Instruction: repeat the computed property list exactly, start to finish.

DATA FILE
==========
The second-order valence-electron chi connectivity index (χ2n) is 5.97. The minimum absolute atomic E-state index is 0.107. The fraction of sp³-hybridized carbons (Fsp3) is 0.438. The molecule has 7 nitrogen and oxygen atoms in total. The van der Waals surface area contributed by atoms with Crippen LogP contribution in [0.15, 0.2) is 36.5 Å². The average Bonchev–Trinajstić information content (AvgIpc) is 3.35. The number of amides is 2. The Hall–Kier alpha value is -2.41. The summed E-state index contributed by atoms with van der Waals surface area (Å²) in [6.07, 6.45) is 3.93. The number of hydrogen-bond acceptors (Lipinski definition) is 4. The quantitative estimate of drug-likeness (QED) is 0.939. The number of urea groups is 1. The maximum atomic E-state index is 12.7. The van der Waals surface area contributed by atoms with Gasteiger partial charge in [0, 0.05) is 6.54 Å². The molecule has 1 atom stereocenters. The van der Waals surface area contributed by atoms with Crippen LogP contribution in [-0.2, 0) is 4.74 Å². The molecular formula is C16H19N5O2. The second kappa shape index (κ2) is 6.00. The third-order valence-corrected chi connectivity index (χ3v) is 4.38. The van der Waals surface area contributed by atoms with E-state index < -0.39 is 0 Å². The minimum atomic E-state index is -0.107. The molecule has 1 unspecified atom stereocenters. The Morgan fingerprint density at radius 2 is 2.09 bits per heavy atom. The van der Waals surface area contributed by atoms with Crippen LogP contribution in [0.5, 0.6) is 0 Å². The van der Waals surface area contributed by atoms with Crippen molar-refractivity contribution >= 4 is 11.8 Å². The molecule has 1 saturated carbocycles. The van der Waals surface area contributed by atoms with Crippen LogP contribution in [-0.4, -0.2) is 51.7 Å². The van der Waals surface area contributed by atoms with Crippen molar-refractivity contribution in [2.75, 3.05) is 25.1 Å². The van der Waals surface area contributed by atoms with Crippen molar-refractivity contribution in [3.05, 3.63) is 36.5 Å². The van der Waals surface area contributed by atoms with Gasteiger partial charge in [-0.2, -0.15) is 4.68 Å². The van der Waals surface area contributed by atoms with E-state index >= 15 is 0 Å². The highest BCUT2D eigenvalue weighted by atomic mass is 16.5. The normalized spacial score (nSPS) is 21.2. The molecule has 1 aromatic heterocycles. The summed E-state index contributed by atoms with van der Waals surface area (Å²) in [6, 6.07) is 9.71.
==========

The second-order valence-electron chi connectivity index (χ2n) is 5.97. The minimum absolute atomic E-state index is 0.107. The fraction of sp³-hybridized carbons (Fsp3) is 0.438. The molecule has 7 nitrogen and oxygen atoms in total. The van der Waals surface area contributed by atoms with Crippen LogP contribution in [0.15, 0.2) is 36.5 Å². The average Bonchev–Trinajstić information content (AvgIpc) is 3.35. The number of amides is 2. The Hall–Kier alpha value is -2.41. The summed E-state index contributed by atoms with van der Waals surface area (Å²) in [6.07, 6.45) is 3.93. The number of hydrogen-bond acceptors (Lipinski definition) is 4. The quantitative estimate of drug-likeness (QED) is 0.939. The number of urea groups is 1. The maximum atomic E-state index is 12.7. The van der Waals surface area contributed by atoms with Gasteiger partial charge in [0, 0.05) is 6.54 Å². The molecule has 1 atom stereocenters. The van der Waals surface area contributed by atoms with Crippen LogP contribution in [-0.2, 0) is 4.74 Å². The molecular formula is C16H19N5O2. The second kappa shape index (κ2) is 6.00. The third-order valence-corrected chi connectivity index (χ3v) is 4.38. The van der Waals surface area contributed by atoms with E-state index < -0.39 is 0 Å². The minimum atomic E-state index is -0.107. The molecule has 1 unspecified atom stereocenters. The Morgan fingerprint density at radius 2 is 2.09 bits per heavy atom. The van der Waals surface area contributed by atoms with Crippen LogP contribution in [0.5, 0.6) is 0 Å². The van der Waals surface area contributed by atoms with Crippen molar-refractivity contribution >= 4 is 11.8 Å². The molecule has 1 saturated carbocycles. The van der Waals surface area contributed by atoms with Crippen LogP contribution in [-0.4, -0.2) is 51.7 Å². The van der Waals surface area contributed by atoms with Crippen molar-refractivity contribution in [2.75, 3.05) is 25.1 Å². The van der Waals surface area contributed by atoms with Crippen molar-refractivity contribution in [3.05, 3.63) is 36.5 Å². The van der Waals surface area contributed by atoms with Gasteiger partial charge in [-0.2, -0.15) is 4.68 Å². The van der Waals surface area contributed by atoms with E-state index >= 15 is 0 Å². The highest BCUT2D eigenvalue weighted by atomic mass is 16.5. The normalized spacial score (nSPS) is 21.2. The molecule has 1 aromatic heterocycles. The summed E-state index contributed by atoms with van der Waals surface area (Å²) in [6, 6.07) is 9.71.